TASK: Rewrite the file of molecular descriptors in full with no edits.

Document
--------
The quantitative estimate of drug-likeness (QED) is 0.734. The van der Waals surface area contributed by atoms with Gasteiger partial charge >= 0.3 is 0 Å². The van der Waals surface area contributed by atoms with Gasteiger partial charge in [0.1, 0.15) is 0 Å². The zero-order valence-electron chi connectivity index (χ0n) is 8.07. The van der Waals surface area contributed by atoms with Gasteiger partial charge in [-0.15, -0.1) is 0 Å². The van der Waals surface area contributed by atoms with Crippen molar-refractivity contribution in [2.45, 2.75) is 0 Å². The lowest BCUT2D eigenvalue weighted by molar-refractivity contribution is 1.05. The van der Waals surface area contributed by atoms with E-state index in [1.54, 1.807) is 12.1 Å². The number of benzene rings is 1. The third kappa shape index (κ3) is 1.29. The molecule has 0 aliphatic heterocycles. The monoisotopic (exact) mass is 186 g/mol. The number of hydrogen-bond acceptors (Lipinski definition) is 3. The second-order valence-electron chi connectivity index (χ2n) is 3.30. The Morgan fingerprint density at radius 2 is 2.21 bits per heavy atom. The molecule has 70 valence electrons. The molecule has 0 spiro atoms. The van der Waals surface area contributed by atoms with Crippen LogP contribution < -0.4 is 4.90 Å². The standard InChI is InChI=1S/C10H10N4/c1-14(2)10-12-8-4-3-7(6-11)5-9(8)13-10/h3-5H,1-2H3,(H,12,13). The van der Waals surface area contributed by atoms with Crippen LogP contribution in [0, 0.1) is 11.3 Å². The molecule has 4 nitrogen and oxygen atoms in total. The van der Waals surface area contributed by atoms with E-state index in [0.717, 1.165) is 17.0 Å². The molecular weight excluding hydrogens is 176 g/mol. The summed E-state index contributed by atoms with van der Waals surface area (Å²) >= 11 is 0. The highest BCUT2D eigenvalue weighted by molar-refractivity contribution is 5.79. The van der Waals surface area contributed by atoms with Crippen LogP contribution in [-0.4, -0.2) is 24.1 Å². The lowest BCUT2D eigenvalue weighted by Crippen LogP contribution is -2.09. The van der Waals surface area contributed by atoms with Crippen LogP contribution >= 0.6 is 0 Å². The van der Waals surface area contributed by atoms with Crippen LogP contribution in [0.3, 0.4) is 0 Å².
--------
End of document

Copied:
The quantitative estimate of drug-likeness (QED) is 0.734. The van der Waals surface area contributed by atoms with Gasteiger partial charge >= 0.3 is 0 Å². The van der Waals surface area contributed by atoms with Gasteiger partial charge in [0.1, 0.15) is 0 Å². The zero-order valence-electron chi connectivity index (χ0n) is 8.07. The van der Waals surface area contributed by atoms with Gasteiger partial charge in [-0.15, -0.1) is 0 Å². The van der Waals surface area contributed by atoms with Crippen molar-refractivity contribution in [2.45, 2.75) is 0 Å². The lowest BCUT2D eigenvalue weighted by molar-refractivity contribution is 1.05. The van der Waals surface area contributed by atoms with E-state index in [1.54, 1.807) is 12.1 Å². The number of benzene rings is 1. The third kappa shape index (κ3) is 1.29. The molecule has 0 aliphatic heterocycles. The monoisotopic (exact) mass is 186 g/mol. The number of hydrogen-bond acceptors (Lipinski definition) is 3. The second-order valence-electron chi connectivity index (χ2n) is 3.30. The Morgan fingerprint density at radius 2 is 2.21 bits per heavy atom. The molecule has 70 valence electrons. The molecule has 0 spiro atoms. The van der Waals surface area contributed by atoms with Crippen LogP contribution < -0.4 is 4.90 Å². The standard InChI is InChI=1S/C10H10N4/c1-14(2)10-12-8-4-3-7(6-11)5-9(8)13-10/h3-5H,1-2H3,(H,12,13). The van der Waals surface area contributed by atoms with Crippen LogP contribution in [0, 0.1) is 11.3 Å². The molecule has 4 nitrogen and oxygen atoms in total. The van der Waals surface area contributed by atoms with E-state index in [0.717, 1.165) is 17.0 Å². The molecular weight excluding hydrogens is 176 g/mol. The summed E-state index contributed by atoms with van der Waals surface area (Å²) >= 11 is 0. The highest BCUT2D eigenvalue weighted by molar-refractivity contribution is 5.79. The van der Waals surface area contributed by atoms with Crippen LogP contribution in [-0.4, -0.2) is 24.1 Å². The lowest BCUT2D eigenvalue weighted by Crippen LogP contribution is -2.09. The van der Waals surface area contributed by atoms with Crippen LogP contribution >= 0.6 is 0 Å². The van der Waals surface area contributed by atoms with Crippen LogP contribution in [0.3, 0.4) is 0 Å².